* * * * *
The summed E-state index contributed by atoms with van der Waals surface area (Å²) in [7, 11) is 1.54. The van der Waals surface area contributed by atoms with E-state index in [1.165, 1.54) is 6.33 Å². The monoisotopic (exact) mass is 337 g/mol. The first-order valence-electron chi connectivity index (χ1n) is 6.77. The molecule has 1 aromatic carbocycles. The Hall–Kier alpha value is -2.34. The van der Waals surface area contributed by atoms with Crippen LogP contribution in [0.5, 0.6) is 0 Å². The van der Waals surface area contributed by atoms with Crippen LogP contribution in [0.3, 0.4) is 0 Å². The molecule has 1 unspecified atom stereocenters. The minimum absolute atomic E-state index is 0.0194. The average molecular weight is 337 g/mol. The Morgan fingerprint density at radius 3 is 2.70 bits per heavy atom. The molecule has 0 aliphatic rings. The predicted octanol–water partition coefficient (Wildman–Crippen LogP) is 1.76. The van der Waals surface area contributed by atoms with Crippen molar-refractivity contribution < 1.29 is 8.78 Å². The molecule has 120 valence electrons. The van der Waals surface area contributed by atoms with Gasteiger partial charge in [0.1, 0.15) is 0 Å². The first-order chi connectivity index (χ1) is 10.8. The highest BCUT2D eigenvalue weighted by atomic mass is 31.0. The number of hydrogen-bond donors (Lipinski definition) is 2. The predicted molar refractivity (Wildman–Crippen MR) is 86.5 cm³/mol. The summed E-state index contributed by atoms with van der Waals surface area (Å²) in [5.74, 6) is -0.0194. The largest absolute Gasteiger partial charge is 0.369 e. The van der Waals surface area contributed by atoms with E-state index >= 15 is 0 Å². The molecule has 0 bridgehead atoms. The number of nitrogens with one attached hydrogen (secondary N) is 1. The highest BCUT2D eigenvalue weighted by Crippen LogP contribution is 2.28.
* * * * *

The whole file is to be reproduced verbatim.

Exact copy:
The summed E-state index contributed by atoms with van der Waals surface area (Å²) in [7, 11) is 1.54. The van der Waals surface area contributed by atoms with E-state index in [1.165, 1.54) is 6.33 Å². The monoisotopic (exact) mass is 337 g/mol. The first-order valence-electron chi connectivity index (χ1n) is 6.77. The molecule has 1 aromatic carbocycles. The Hall–Kier alpha value is -2.34. The van der Waals surface area contributed by atoms with Crippen LogP contribution in [0.5, 0.6) is 0 Å². The van der Waals surface area contributed by atoms with Crippen LogP contribution in [0.3, 0.4) is 0 Å². The molecule has 1 unspecified atom stereocenters. The minimum absolute atomic E-state index is 0.0194. The average molecular weight is 337 g/mol. The Morgan fingerprint density at radius 3 is 2.70 bits per heavy atom. The molecule has 0 aliphatic rings. The predicted octanol–water partition coefficient (Wildman–Crippen LogP) is 1.76. The van der Waals surface area contributed by atoms with Crippen molar-refractivity contribution < 1.29 is 8.78 Å². The molecule has 120 valence electrons. The van der Waals surface area contributed by atoms with Gasteiger partial charge in [0.1, 0.15) is 0 Å². The first-order chi connectivity index (χ1) is 10.8. The highest BCUT2D eigenvalue weighted by atomic mass is 31.0. The number of hydrogen-bond donors (Lipinski definition) is 2. The predicted molar refractivity (Wildman–Crippen MR) is 86.5 cm³/mol. The summed E-state index contributed by atoms with van der Waals surface area (Å²) in [5.74, 6) is -0.0194. The largest absolute Gasteiger partial charge is 0.369 e. The van der Waals surface area contributed by atoms with E-state index >= 15 is 0 Å². The molecule has 0 bridgehead atoms. The number of nitrogens with one attached hydrogen (secondary N) is 1. The highest BCUT2D eigenvalue weighted by Crippen LogP contribution is 2.28.